flick shake fishing

Flick Shake Fishing: Mastering The Weighted Wacky Rig For Bass

Often referred to as a Flick Shake, a weighted jig head paired with a wacky rigged stick bait catches bass all over the country, almost all of the time. If you’ve fished a weightless wacky rig, or you’re looking for a new finesse technique, this one’s for you.

A weighted jig head or ‘Flick Shake’ is essentially a weighted jig head sitting on top of a wide gap finesse hook. Think of it as a wacky hook with a weight. It’s designed to be paired with your favorite plastic stick bait, and rigged wacky style.
Pairing a flick shake with a Senko or Trick Worm style bait will provide an irresistible shimmy action as the bait falls. As the jig head pulls the bait down, you’ll see your worm dance all the way to the bottom.

Usually, a natural presentation will be the best choice, so choose the lightest weight you can get away with. I like to use anything from 1/16 oz to ⅛ oz, but I’ll use a heavier weight in deeper water or current.  

Flick Shake Fishing Gear

flick shake gear

Source: Mitchell Fishing

Spinning equipment works best for this finesse presentation. Use a 6’9’’- 7’0’’ spinning rod with a fast tip, paired with a 2500 size spinning reel. For line, go with fluorocarbon or light braid to a fluorocarbon leader. Using 6-12lb test will be just fine.

One advantage of weighted jig heads, compared to a weightless option, is speed. The added weight to the wacky jig head helps you cover water much faster, while still presenting a finesse presentation. Another bonus is that the added weight and increased fall rate also helps you apply the technique in deeper water, or while fishing in current.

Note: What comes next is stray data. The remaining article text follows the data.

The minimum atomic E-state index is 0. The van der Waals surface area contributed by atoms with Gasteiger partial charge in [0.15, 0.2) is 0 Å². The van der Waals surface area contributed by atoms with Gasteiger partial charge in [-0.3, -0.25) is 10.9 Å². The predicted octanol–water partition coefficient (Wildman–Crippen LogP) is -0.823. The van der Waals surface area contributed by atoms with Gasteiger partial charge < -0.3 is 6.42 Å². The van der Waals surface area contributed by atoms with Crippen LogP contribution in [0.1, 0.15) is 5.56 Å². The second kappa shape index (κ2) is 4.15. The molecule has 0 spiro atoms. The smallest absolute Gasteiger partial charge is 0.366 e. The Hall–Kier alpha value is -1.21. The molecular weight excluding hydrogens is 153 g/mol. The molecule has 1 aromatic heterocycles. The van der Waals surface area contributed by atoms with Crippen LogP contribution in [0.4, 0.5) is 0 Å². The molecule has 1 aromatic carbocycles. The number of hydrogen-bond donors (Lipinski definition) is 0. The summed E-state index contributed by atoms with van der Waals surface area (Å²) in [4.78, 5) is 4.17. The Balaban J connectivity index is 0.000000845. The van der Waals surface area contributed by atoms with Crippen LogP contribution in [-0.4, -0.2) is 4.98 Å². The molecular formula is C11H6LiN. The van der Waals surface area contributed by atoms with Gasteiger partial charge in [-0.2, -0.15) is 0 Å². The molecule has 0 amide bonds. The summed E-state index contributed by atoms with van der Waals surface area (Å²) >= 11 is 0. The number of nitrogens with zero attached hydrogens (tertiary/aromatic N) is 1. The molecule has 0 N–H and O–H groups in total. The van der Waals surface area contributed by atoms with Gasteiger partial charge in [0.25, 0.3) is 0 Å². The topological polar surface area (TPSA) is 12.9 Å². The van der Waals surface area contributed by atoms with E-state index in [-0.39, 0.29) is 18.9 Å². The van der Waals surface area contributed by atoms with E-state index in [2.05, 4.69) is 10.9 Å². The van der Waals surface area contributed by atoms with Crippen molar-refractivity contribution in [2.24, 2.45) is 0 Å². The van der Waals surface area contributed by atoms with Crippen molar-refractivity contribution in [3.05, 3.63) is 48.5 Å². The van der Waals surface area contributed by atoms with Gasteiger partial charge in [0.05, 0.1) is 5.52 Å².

Where To Throw A Flick Shake

Rig up your weighted jig head when fishing shallow cover like docks, brush, laydowns, or stumps. Try it when you move out deeper and focus on weedlines, rock bars, points, and other offshore hangouts.

Cast out and let your bait fall to the bottom on a slackline. Once it hits bottom, give it a few hearty pops, and let it fall back to bottom. Continue this approach all the way back while changing the lifts, pops and pauses.  Popping and lifting will help show off the baits shimmy action, while driving bass wild. Keep a close eye on your line while the bait descends back to bottom, I get most of my baits on the fall.

Bank fisherman should keep a wacky jig head in their arsenal at all times, it’s a technique that works almost everywhere, and it’s easy to fish from the bank. It’s subtle action and slow fall is perfect for fishing ponds, lakes, or creeks. The beauty of the bait is the versatility and natural presentation. When fishing from the bank try casting it parallel to the shore, working it slowly back to you with intermittent hops and pauses along the way. When you get a bite it’s important to remember what you were doing, and at roughly what depth you were fishing. Doing this will help you develop a pattern on where the fish are at, and what they’re wanting on that particular day.